Faculty, students present at history conference
Faculty and students from The University of Southern Mississippi recently attended the 34th Annual Gulf South History and Humanities Conference in Mobile.
Sponsored by the Gulf South Historical Association, the Gulf South History and Humanities Conference promotes the history and cultures of the Gulf South through an exchange of research before interested public.
This year, researchers and scholars attended the conference to present papers focusing on the theme “The Gulf South in Peace and War.”
“I am most appreciative of the University and the Center for the Study of the Gulf South for their continued support of the Gulf South Historical Association,” said Associate Dean for the College of Arts and Letters and Executive Director of the Association Deanne Nuwer. “The faculty and students from USM who presented at the conference in Mobile did an outstanding job.”
Representing Southern Miss were six faculty members and three students:
John Mangipano, doctoral student of history, presented “William Walker, Cholera, and the Regeneration of Nicaragua, 1855-1860;”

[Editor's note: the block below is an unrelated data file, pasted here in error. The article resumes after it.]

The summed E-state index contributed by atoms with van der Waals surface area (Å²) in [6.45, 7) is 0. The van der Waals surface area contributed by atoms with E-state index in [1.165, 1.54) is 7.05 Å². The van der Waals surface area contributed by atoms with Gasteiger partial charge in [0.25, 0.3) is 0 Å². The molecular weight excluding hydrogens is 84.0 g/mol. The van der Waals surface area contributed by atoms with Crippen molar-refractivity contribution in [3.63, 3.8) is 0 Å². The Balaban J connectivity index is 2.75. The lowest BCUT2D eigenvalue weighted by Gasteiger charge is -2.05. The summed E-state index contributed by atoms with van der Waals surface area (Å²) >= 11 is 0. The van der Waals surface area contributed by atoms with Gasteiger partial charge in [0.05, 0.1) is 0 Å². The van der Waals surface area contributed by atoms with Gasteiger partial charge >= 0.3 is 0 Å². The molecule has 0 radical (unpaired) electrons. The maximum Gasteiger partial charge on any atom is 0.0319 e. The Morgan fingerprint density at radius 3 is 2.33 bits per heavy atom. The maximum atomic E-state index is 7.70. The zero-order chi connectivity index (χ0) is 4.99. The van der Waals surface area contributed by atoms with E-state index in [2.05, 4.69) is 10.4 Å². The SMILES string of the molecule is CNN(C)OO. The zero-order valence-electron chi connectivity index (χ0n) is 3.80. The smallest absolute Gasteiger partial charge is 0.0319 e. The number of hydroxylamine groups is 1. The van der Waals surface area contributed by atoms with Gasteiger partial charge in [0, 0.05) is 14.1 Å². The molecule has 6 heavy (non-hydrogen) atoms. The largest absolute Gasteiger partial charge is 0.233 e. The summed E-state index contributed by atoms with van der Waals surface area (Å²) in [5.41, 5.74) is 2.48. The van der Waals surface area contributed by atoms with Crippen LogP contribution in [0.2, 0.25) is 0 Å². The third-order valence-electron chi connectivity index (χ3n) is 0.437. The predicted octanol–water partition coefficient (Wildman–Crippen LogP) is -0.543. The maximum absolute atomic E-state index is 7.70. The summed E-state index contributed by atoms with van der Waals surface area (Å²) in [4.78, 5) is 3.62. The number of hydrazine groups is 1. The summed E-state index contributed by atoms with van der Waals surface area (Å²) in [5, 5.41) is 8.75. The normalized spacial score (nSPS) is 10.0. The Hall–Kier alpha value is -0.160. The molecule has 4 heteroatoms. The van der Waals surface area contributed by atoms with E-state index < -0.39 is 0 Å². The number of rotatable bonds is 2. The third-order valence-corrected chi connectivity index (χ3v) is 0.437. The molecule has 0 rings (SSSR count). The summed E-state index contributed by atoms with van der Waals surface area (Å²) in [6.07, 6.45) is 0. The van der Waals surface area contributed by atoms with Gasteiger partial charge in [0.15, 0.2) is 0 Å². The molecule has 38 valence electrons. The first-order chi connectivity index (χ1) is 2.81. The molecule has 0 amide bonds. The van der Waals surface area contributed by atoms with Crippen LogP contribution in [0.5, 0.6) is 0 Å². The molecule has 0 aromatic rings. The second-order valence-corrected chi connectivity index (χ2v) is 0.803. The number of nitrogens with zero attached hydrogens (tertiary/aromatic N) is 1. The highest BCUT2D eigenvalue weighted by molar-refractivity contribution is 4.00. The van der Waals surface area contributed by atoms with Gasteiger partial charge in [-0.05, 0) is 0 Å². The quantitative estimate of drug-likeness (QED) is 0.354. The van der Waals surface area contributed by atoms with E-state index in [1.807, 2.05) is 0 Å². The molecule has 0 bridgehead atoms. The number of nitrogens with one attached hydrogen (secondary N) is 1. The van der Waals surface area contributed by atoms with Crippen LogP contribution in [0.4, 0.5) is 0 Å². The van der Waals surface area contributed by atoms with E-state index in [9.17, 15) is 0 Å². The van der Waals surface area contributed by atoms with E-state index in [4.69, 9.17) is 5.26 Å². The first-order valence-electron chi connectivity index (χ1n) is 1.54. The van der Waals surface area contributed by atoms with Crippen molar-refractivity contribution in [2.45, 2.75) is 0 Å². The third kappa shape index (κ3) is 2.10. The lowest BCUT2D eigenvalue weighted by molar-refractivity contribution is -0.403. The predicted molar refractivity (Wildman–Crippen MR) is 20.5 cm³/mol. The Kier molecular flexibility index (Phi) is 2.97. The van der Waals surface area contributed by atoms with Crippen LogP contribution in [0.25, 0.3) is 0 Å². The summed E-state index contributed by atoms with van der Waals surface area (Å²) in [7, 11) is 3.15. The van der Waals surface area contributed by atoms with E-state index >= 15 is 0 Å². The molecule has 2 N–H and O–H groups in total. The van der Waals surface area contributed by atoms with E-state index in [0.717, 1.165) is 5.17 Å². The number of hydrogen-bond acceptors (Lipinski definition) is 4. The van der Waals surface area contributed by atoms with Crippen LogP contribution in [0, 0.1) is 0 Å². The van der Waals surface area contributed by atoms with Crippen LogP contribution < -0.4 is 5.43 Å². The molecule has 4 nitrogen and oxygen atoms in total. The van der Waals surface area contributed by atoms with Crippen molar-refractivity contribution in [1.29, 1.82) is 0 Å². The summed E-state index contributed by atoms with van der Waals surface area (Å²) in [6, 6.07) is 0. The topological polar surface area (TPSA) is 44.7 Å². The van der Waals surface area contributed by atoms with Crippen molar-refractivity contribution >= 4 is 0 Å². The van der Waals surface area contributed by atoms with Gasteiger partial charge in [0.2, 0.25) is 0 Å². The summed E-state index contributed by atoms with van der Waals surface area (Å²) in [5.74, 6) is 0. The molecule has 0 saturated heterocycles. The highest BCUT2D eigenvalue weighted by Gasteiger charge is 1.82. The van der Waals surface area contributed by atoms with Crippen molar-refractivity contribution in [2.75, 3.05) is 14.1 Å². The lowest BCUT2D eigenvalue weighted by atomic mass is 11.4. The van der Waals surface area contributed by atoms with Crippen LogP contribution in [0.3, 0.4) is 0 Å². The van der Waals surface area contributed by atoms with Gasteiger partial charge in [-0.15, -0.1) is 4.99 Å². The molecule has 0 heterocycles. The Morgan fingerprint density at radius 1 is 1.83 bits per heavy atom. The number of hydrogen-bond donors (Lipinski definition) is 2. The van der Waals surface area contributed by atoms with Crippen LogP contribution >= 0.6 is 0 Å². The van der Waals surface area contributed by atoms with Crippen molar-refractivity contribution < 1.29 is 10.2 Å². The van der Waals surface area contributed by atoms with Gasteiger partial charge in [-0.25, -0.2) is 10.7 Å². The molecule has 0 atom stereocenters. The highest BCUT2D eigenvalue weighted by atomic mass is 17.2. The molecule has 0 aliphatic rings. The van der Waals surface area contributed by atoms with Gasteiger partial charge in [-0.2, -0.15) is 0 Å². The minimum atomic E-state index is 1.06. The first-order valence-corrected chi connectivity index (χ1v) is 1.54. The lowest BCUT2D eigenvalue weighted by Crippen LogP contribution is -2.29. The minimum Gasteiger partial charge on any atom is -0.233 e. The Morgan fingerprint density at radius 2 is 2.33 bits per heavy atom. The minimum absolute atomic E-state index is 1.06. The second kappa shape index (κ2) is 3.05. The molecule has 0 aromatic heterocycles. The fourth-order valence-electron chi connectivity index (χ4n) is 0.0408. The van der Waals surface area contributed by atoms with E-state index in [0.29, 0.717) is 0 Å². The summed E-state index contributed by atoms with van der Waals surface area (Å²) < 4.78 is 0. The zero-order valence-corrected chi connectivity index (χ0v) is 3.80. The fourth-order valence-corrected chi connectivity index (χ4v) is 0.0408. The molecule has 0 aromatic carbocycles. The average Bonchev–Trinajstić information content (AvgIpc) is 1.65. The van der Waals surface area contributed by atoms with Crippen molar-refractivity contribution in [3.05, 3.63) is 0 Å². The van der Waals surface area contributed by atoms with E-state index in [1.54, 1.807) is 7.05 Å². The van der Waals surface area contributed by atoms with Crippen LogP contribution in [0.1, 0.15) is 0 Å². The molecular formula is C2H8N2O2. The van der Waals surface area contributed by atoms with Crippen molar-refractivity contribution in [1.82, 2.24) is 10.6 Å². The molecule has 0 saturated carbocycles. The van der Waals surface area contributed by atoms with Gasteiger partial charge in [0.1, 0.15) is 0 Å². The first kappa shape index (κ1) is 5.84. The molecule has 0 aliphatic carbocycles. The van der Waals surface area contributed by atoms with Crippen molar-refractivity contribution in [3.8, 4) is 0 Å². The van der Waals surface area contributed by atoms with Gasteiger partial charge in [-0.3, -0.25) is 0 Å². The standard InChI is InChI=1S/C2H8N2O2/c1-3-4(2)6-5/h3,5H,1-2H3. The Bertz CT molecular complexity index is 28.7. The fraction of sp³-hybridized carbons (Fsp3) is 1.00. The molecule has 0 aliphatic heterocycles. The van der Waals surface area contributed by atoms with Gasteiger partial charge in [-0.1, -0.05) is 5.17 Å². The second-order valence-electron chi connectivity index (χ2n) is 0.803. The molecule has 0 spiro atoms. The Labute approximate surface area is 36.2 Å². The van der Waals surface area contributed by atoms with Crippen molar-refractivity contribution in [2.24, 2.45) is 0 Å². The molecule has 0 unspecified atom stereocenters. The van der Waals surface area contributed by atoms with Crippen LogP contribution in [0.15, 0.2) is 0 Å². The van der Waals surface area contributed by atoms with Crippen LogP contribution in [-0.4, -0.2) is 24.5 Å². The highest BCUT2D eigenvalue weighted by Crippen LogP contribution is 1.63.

Olivia Moore, graduate student of history, presented “The Whole Roof Fell In: J. Ralph Noonkester and the Struggle Toward Integration in Hattiesburg, Mississippi;”
Adam S. Rock, graduate student of history, presented “When Harakiri Goes Haywire: The Forgotten Story of Japanese Prisoners of War in America;”
Douglas Bristol, associate professor of history, presented “Mass Incarceration in the Military: The Treatment of African American Service Personnel by the U.S. Military Justice System during World War II;”
David Davies, professor and director of the School of Mass Communications and Journalism, and Jennifer Brannock, professor and curator of Rare Books and Mississippiana, presented “Help! Help Keep America American: The National Anti-Communism Crusade of L. E. Faulkner’s Bill Smith Letters;”
Andrew Haley, associate professor of history, presented “Coca Cola Salad’: Working Women, Convenience Foods, and Community in the Mid-20th Century Gulf South;”
Rebecca Tuuri, assistant professor of history, on “The National Council of Negro Women: Waging Peace in Mississippi during the War on Poverty;”
The Gulf South Historical Association is a consortium of Gulf South colleges and universities from the states of Alabama, Florida, Mississippi, Louisiana and Texas. The association is headquartered at The University of Southern Mississippi.
For more information about the Department of History at The University of Southern Mississippi, visit www.usm.edu/history.